TVR Griffith 400
(1964 to 1967)
The standard engine in the 400 was the more powerful Ford 289 'HiPo' Windsor engine w/271 hp that was available in the Series 200 as an option. The 400 weighed a few more pounds than the 200 due mostly to the new Salisbury independent differential that gave it a higher gear ratio providing it with a higher top speed.
As the Series 400 cars were being produced in early 1965, the entire east coast of the US was crippled by a prolonged dock strike. This not only caused a disruption in the supply of the series 400 bodies that were being shipped from TVR in Blackpool, UK, it also caused a delay in the shipment of the newer body design of the Series 600. Frank Reisner, whose Intermeccanica body works in Turin, Italy, was building the new steel bodied Griffith, was also unable to have the bodies shipped. Jack Griffith attempted to bring his car to the public by having these bodies airlifted across the Atlantic.
With only 59 copies of the 400 and 10 600s off the assembly line at the Griffith factory in Plainview, Long Island, N.Y, USA, the company was dissolved.It's to be noted that Grantur Ltd. of England designed the independent suspension for the TVR automobiles which later became the Griffith 200 and 400. What makes the Griffith 400 a Cobra killer is the unequal wishbone suspension on all four corners and weighing a couple of hundred pounds less than a Cobra. Many people are not aware of the sophisticated Formula One type of suspension system on the Griffith's. Furthermore, with a center of gravity below the ground it is basically a legal race car for the road. As stated above some people refer to the Griffith 400 with its original kamm tail effect as the King of the middle sixties A Production sportscars. See: 2011 Silverstone;Gentlemen Drivers;UK and one will see one blue Griffith 400 beat a host of Shelby AC Cobras,Jaguars,Aston Martins, Corvettes,Ferraris,and Porsches. It's to be noted that the Griffith 400's are so fast that they run the fastest of the qualifying times and usually are with the superfast Ford GT 40's. See: Six hour GT 40 race at 2011 SPA Francorchamp.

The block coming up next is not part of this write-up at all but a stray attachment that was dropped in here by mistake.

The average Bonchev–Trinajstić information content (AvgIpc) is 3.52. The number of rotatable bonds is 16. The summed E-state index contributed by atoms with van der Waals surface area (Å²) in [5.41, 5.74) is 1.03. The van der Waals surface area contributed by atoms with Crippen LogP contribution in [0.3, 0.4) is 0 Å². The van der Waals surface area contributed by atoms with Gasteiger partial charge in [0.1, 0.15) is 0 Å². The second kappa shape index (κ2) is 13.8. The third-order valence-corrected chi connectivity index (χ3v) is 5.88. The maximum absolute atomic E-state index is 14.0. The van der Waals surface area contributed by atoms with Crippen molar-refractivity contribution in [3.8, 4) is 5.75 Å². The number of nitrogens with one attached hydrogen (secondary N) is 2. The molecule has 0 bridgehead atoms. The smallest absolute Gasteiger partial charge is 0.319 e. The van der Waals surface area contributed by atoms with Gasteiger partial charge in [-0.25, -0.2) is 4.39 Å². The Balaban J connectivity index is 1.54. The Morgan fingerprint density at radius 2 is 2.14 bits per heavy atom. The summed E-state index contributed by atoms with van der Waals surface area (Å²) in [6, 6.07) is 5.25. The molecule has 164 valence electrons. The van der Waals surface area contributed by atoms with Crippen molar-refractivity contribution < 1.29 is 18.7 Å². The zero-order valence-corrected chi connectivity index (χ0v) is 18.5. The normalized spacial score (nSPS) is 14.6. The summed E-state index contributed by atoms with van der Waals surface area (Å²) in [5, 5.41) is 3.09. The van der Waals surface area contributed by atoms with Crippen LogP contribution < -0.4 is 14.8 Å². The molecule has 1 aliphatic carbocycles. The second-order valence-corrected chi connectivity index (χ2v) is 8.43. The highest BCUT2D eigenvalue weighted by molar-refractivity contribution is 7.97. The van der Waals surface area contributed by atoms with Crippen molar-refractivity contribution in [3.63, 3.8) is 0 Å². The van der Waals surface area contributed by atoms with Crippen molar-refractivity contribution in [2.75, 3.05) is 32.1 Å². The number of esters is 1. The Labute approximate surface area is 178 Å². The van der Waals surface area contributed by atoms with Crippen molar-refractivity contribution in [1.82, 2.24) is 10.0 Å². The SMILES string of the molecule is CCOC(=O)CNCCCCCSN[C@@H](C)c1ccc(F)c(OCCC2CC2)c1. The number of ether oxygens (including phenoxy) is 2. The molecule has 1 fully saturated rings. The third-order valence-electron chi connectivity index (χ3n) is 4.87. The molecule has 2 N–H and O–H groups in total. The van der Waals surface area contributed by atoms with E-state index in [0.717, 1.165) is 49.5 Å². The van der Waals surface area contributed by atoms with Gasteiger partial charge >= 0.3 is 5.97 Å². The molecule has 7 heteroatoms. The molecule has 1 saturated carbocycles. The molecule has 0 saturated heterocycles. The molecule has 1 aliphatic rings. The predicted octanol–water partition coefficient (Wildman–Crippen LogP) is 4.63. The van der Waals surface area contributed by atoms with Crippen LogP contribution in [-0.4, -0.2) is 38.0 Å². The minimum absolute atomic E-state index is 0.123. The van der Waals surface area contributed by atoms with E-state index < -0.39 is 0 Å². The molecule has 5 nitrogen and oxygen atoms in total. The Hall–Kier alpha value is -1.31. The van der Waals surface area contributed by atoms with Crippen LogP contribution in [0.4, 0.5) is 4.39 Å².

- Engine capacity: 4,722cc/289 cid V8
- Power: 271 bhp (202 kW; 275 PS)
- Top speed: Approximately 155 mph (249 km/h)
- Transmission: 4-speed manual gearbox, rear-wheel drive
Others say that there were 203 1964 Griffith 200's built and that in 1965 there were 58 Griffith 400's built before the end of the Griffith tho a few cars were sold after that as later model year cars. In fact the car was very crude, very lighly built, very cramped inside, very hot and due to being designed originally for various English 4-cylinder engines of roughly 100 hp and then having an engine of more than double the power installed it just was a very crude car that made a fast race car - it had some racing success but had variable reliability. The Griffith was one of the many hibred European cars with American V8 power and some were more successful than others. See also the Iso Rivolta, Shelby AC Cobra, Sunbeam Tiger, Intermeccanica and later the DeTomaso Pantera and several others.
The references made to the Griffith are somewhat factual in performance and body fit but the following facts are part of the complete history of the Griffith Motorcar.
1: The engines used in the Griffith were Ford 289 ci Windsor engines, so called because they were produced in Windsor, Ontario, Canada. These excellent, lightweight engines were available in various displacements and degrees of tune in nearly every model car and truck that Ford built throughout the sixties, seventies, and eighties. The original Griffith, the Series 200, was named because the car was originally powered by a 200 horsepower engine that featured one 2-barrel carburetor, while the 225 hp or the legendary 271 hp 'HiPo' motors with their four barrel carbs were optional.
2: There were 192 Series 200 cars built at the Syosset and Plainview Long Island, New York plants and 59 Series 400 cars built at the Plainview plant as well as ten of the continuation Series 600, Cumberford-designed and [Frank Reisner] Intermeccanica-built cars produced.
3: Though the Griffith was produced in a relatively small quantity, total production of the three series being 261, it would provide the hinge-pin for moving the TVR marque from that of a four-cylinder little British sport car to a very overpowered and superior competition vehicle, a reputation that has lasted into the racing records of the 21st century. Reference The Griffith Years by Mike Mooney, Griffith factory test driver